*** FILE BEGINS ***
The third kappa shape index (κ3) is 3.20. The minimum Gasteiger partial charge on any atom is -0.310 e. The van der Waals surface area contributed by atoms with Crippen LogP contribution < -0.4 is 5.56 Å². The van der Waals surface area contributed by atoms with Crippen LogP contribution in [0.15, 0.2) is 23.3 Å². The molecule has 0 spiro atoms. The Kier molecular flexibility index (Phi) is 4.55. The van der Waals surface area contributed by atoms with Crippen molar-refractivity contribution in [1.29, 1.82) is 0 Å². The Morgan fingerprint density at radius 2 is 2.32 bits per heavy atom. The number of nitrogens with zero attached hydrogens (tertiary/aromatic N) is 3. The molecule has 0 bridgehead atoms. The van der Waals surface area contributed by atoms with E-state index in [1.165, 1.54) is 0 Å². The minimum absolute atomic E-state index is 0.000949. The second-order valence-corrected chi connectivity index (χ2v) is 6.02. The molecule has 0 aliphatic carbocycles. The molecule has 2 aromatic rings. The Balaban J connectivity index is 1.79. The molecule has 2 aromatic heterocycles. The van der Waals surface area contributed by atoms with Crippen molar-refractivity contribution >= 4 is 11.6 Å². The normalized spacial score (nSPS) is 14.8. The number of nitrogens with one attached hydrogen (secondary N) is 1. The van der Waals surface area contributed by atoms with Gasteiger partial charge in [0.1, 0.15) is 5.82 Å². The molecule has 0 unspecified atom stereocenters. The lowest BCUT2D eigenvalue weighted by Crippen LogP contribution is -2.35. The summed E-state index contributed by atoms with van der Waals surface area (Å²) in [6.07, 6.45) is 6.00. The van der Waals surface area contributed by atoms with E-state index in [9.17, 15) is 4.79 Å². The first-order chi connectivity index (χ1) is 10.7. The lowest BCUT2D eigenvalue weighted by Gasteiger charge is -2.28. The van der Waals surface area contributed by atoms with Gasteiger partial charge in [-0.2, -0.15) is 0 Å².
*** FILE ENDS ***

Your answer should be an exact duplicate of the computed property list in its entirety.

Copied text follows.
The third kappa shape index (κ3) is 3.20. The minimum Gasteiger partial charge on any atom is -0.310 e. The van der Waals surface area contributed by atoms with Crippen LogP contribution < -0.4 is 5.56 Å². The van der Waals surface area contributed by atoms with Crippen LogP contribution in [0.15, 0.2) is 23.3 Å². The molecule has 0 spiro atoms. The Kier molecular flexibility index (Phi) is 4.55. The van der Waals surface area contributed by atoms with Crippen molar-refractivity contribution in [1.29, 1.82) is 0 Å². The Morgan fingerprint density at radius 2 is 2.32 bits per heavy atom. The number of nitrogens with zero attached hydrogens (tertiary/aromatic N) is 3. The molecule has 0 bridgehead atoms. The van der Waals surface area contributed by atoms with E-state index in [1.165, 1.54) is 0 Å². The minimum absolute atomic E-state index is 0.000949. The second-order valence-corrected chi connectivity index (χ2v) is 6.02. The molecule has 0 aliphatic carbocycles. The molecule has 2 aromatic rings. The Balaban J connectivity index is 1.79. The molecule has 2 aromatic heterocycles. The van der Waals surface area contributed by atoms with Crippen molar-refractivity contribution >= 4 is 11.6 Å². The normalized spacial score (nSPS) is 14.8. The number of nitrogens with one attached hydrogen (secondary N) is 1. The van der Waals surface area contributed by atoms with Gasteiger partial charge in [0.1, 0.15) is 5.82 Å². The molecule has 0 unspecified atom stereocenters. The lowest BCUT2D eigenvalue weighted by Crippen LogP contribution is -2.35. The summed E-state index contributed by atoms with van der Waals surface area (Å²) in [6.07, 6.45) is 6.00. The van der Waals surface area contributed by atoms with E-state index in [9.17, 15) is 4.79 Å². The first-order chi connectivity index (χ1) is 10.7. The lowest BCUT2D eigenvalue weighted by Gasteiger charge is -2.28. The van der Waals surface area contributed by atoms with Gasteiger partial charge in [-0.2, -0.15) is 0 Å².